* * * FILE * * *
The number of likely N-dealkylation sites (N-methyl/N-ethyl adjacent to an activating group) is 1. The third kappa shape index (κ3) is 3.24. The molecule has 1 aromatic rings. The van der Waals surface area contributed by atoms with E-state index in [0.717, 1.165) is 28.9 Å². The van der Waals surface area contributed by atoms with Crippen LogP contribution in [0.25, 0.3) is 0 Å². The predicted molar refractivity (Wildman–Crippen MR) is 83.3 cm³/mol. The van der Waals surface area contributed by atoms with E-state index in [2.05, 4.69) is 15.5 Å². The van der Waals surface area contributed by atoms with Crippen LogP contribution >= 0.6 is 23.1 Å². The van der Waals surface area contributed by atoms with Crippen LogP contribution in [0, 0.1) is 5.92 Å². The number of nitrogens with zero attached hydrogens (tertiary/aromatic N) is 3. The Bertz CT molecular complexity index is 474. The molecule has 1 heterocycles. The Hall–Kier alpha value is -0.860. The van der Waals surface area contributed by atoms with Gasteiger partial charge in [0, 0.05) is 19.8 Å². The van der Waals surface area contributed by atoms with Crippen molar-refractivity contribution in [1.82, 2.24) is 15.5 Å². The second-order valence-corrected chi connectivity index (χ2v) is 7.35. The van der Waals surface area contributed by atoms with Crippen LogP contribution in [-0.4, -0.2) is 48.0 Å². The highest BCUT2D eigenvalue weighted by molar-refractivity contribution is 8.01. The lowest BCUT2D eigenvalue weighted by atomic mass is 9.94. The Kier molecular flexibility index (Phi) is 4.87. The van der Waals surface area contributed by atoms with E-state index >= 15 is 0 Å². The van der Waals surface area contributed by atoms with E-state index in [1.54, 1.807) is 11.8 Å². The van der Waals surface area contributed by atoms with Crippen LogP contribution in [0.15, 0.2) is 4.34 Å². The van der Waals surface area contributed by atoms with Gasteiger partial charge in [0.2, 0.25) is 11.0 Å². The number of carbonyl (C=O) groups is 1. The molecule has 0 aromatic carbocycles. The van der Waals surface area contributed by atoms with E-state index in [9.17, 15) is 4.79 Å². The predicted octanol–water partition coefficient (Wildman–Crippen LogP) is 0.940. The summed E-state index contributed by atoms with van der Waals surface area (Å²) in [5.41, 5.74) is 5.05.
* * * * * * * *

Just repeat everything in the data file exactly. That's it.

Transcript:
The number of likely N-dealkylation sites (N-methyl/N-ethyl adjacent to an activating group) is 1. The third kappa shape index (κ3) is 3.24. The molecule has 1 aromatic rings. The van der Waals surface area contributed by atoms with E-state index in [0.717, 1.165) is 28.9 Å². The van der Waals surface area contributed by atoms with Crippen LogP contribution in [0.25, 0.3) is 0 Å². The predicted molar refractivity (Wildman–Crippen MR) is 83.3 cm³/mol. The van der Waals surface area contributed by atoms with E-state index in [2.05, 4.69) is 15.5 Å². The van der Waals surface area contributed by atoms with Crippen LogP contribution >= 0.6 is 23.1 Å². The van der Waals surface area contributed by atoms with Crippen LogP contribution in [0, 0.1) is 5.92 Å². The number of nitrogens with zero attached hydrogens (tertiary/aromatic N) is 3. The Bertz CT molecular complexity index is 474. The molecule has 1 heterocycles. The Hall–Kier alpha value is -0.860. The van der Waals surface area contributed by atoms with Gasteiger partial charge in [0, 0.05) is 19.8 Å². The van der Waals surface area contributed by atoms with Crippen molar-refractivity contribution in [1.82, 2.24) is 15.5 Å². The second-order valence-corrected chi connectivity index (χ2v) is 7.35. The van der Waals surface area contributed by atoms with Crippen LogP contribution in [-0.4, -0.2) is 48.0 Å². The highest BCUT2D eigenvalue weighted by molar-refractivity contribution is 8.01. The lowest BCUT2D eigenvalue weighted by atomic mass is 9.94. The Kier molecular flexibility index (Phi) is 4.87. The van der Waals surface area contributed by atoms with E-state index >= 15 is 0 Å². The van der Waals surface area contributed by atoms with E-state index in [1.54, 1.807) is 11.8 Å². The van der Waals surface area contributed by atoms with Crippen LogP contribution in [0.15, 0.2) is 4.34 Å². The van der Waals surface area contributed by atoms with Gasteiger partial charge in [0.2, 0.25) is 11.0 Å². The number of carbonyl (C=O) groups is 1. The molecule has 0 aromatic carbocycles. The van der Waals surface area contributed by atoms with E-state index in [9.17, 15) is 4.79 Å². The predicted octanol–water partition coefficient (Wildman–Crippen LogP) is 0.940. The summed E-state index contributed by atoms with van der Waals surface area (Å²) in [5.41, 5.74) is 5.05.